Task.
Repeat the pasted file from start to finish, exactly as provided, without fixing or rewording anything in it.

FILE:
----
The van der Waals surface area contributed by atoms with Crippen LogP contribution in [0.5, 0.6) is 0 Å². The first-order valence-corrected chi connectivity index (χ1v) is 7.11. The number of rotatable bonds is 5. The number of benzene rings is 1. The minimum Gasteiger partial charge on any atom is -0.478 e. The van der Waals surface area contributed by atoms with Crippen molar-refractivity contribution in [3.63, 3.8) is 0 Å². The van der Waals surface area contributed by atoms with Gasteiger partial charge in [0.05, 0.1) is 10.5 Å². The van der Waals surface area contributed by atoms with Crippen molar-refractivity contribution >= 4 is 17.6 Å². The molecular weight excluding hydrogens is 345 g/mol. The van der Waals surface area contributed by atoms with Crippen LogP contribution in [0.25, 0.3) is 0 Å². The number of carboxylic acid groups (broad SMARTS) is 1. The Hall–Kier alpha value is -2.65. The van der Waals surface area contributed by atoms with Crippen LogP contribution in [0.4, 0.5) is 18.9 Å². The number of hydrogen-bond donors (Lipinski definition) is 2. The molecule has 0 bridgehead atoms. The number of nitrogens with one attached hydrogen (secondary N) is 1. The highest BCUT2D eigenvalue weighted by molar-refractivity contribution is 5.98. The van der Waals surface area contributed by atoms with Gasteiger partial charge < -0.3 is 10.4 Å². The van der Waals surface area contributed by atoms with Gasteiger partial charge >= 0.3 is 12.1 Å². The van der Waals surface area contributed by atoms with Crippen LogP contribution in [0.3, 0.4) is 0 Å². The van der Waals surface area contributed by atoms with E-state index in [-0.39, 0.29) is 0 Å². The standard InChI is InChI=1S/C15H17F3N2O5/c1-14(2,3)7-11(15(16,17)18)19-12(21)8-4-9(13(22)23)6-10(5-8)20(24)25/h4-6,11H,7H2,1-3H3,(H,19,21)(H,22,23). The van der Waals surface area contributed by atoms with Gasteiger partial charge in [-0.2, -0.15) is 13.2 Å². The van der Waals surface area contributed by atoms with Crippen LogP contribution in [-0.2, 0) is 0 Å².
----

The van der Waals surface area contributed by atoms with Crippen LogP contribution in [0.5, 0.6) is 0 Å². The first-order valence-corrected chi connectivity index (χ1v) is 7.11. The number of rotatable bonds is 5. The number of benzene rings is 1. The minimum Gasteiger partial charge on any atom is -0.478 e. The van der Waals surface area contributed by atoms with Crippen molar-refractivity contribution in [3.63, 3.8) is 0 Å². The van der Waals surface area contributed by atoms with Gasteiger partial charge in [0.05, 0.1) is 10.5 Å². The van der Waals surface area contributed by atoms with Crippen molar-refractivity contribution >= 4 is 17.6 Å². The molecular weight excluding hydrogens is 345 g/mol. The van der Waals surface area contributed by atoms with Crippen LogP contribution in [0.25, 0.3) is 0 Å². The number of carboxylic acid groups (broad SMARTS) is 1. The Hall–Kier alpha value is -2.65. The van der Waals surface area contributed by atoms with Crippen LogP contribution in [0.4, 0.5) is 18.9 Å². The number of hydrogen-bond donors (Lipinski definition) is 2. The molecule has 0 bridgehead atoms. The number of nitrogens with one attached hydrogen (secondary N) is 1. The highest BCUT2D eigenvalue weighted by molar-refractivity contribution is 5.98. The van der Waals surface area contributed by atoms with Gasteiger partial charge < -0.3 is 10.4 Å². The van der Waals surface area contributed by atoms with Gasteiger partial charge >= 0.3 is 12.1 Å². The van der Waals surface area contributed by atoms with Crippen LogP contribution in [0.3, 0.4) is 0 Å². The van der Waals surface area contributed by atoms with E-state index in [-0.39, 0.29) is 0 Å². The standard InChI is InChI=1S/C15H17F3N2O5/c1-14(2,3)7-11(15(16,17)18)19-12(21)8-4-9(13(22)23)6-10(5-8)20(24)25/h4-6,11H,7H2,1-3H3,(H,19,21)(H,22,23). The van der Waals surface area contributed by atoms with Gasteiger partial charge in [-0.2, -0.15) is 13.2 Å². The van der Waals surface area contributed by atoms with Crippen LogP contribution in [-0.2, 0) is 0 Å².